Space News
space history and artifacts articles

Messages
space history discussion forums

Sightings
worldwide astronaut appearances

Resources
selected space history documents

Websites
related space history websites

  collectSPACE: Messages
  Space Shuttles - Space Station
  Nearly forgotten STS (classified) missions

Post New Topic  Post A Reply
profile | register | preferences | faq | search

next newest topic | next oldest topic
Author Topic:   Nearly forgotten STS (classified) missions
kyra
Member

Posts: 507
From: Louisville CO US
Registered: Aug 2003

posted 01-22-2006 10:38 AM     Click Here to See the Profile for kyra   Click Here to Email kyra     Edit/Delete Message   Reply w/Quote
To this day we have seen little about STS-51C, 51-J, 27, 28, 33, 36, and 38 due to the cargo they were carrying (DoD).

Given these flights were 15 to 20 plus years ago wouldn't they be declassified by now? Has anyone done any FOIA requests to see if these missions have been returned to the light of day? Most anything deployed by them is probably obsolete or failed by now.

Given the interesting discussions on photographing Area 51 from space, and the Soviet jamming threads, collectSPACE could start a "Military Space: For your eyes only..." section. MOL, early Salyut, Vandenberg and other topics would fit neatly here.

I'm patriotic and all, and wouldn't want things to be released before their time, but there is always a time for the truth, good, bad or indifferent to be revealed. Truth and questioning is also a necessary ingredient to an informed democracy. The taxpayers have shelled out many billions for these missions, we could at least get a few untold space adventures after 15 plus years, or so one would think.

Robert Pearlman
Editor

Posts: 27328
From: Houston, TX
Registered: Nov 1999

posted 01-22-2006 10:53 AM     Click Here to See the Profile for Robert Pearlman   Click Here to Email Robert Pearlman     Edit/Delete Message   Reply w/Quote
Mike Mullane, who flew on STS-27 and STS-36, writes in his new memoirs that the details of both of these flight's payloads are still classified. It makes for interesting reading as he tries to describe his spaceflight experiences without committing treason.

Interestingly, for both flights Mullane was awarded a medal for his service to the country, an honor that until recently was also classified. The physical awards had to remain inside a vault at the Pentagon.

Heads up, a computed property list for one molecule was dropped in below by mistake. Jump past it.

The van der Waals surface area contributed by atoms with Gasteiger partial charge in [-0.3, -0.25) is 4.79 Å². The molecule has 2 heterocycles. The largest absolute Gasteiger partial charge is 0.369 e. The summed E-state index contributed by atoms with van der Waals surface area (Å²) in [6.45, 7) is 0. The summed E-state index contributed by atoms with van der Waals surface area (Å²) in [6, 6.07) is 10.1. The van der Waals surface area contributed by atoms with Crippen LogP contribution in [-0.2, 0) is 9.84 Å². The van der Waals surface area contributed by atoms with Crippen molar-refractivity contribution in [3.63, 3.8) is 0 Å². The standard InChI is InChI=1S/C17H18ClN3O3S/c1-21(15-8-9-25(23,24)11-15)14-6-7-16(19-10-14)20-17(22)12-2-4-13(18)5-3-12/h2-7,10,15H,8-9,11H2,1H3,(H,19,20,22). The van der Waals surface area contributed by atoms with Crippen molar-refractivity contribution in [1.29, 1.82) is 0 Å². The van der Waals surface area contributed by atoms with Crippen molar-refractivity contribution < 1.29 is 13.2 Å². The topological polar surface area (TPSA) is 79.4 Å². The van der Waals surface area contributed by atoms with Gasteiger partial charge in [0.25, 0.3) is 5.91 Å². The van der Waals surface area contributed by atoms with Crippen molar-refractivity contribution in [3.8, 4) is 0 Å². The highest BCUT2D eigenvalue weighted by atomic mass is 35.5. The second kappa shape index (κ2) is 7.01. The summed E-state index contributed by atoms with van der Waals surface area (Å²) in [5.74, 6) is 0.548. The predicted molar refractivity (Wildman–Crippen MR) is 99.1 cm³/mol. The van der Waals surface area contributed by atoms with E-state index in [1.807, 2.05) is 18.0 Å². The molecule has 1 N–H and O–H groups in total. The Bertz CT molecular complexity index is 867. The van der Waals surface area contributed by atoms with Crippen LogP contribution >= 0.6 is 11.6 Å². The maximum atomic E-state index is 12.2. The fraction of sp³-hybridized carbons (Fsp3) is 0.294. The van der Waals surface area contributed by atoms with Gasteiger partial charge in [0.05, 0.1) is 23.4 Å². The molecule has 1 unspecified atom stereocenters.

Hart Sastrowardoyo
Member

Posts: 2123
From: Toms River, NJ,USA
Registered: Aug 2000

posted 01-22-2006 11:29 AM     Click Here to See the Profile for Hart Sastrowardoyo   Click Here to Email Hart Sastrowardoyo     Edit/Delete Message   Reply w/Quote
I remember when I first got into spacemodeling (flying model rockets) back in the 80's I naively asked Boeing for anything on the X-20 Dyna-Soar, intending to build a balsa wood and cardboard replica... to which they replied that stuff was still classified.

I also remember that a certain someone, who shall remain nameless, got to meet with Robert Gibson in Cooperstown in 1989, where he was born, when Gibson was doing a round of visits post-STS-27R. Gibson apologized that he couldn't talk much about the mission, saying that it was a Defense Dept. flight, and this certain someone remembered thinking (thankfully, not aloud), "Well, gee, Aviation Leak, er, Aviation Week said you carried such-and-such a satellite."

That certain someone may have been a spy, though, since everyone thought that person was a professional journalist, all because that person had a Minolta T-210 camera, while others had Instamatics or Disc cameras or whatever the pocket cameras were in vogue that day ....

Ben
Member

Posts: 1843
From: Daytona Beach, FL
Registered: May 2000

posted 01-22-2006 02:40 PM     Click Here to See the Profile for Ben   Click Here to Email Ben     Edit/Delete Message   Reply w/Quote
The reason they are still classified is likely becase they are still using the same series of satellites. For example, STS-27 is believed to be the first of the now five Lacrosse satellites; the fifth was launched last year.

kyra
Member

Posts: 507
From: Louisville CO US
Registered: Aug 2003

posted 01-22-2006 04:11 PM     Click Here to See the Profile for kyra   Click Here to Email kyra     Edit/Delete Message   Reply w/Quote
See the story of the medal in the safe in Space Shuttle: The First Twenty Years. p.66 has a story from Hoot Gibson and the STS-27 medal. The medal and citation with very generic wording have been declassified.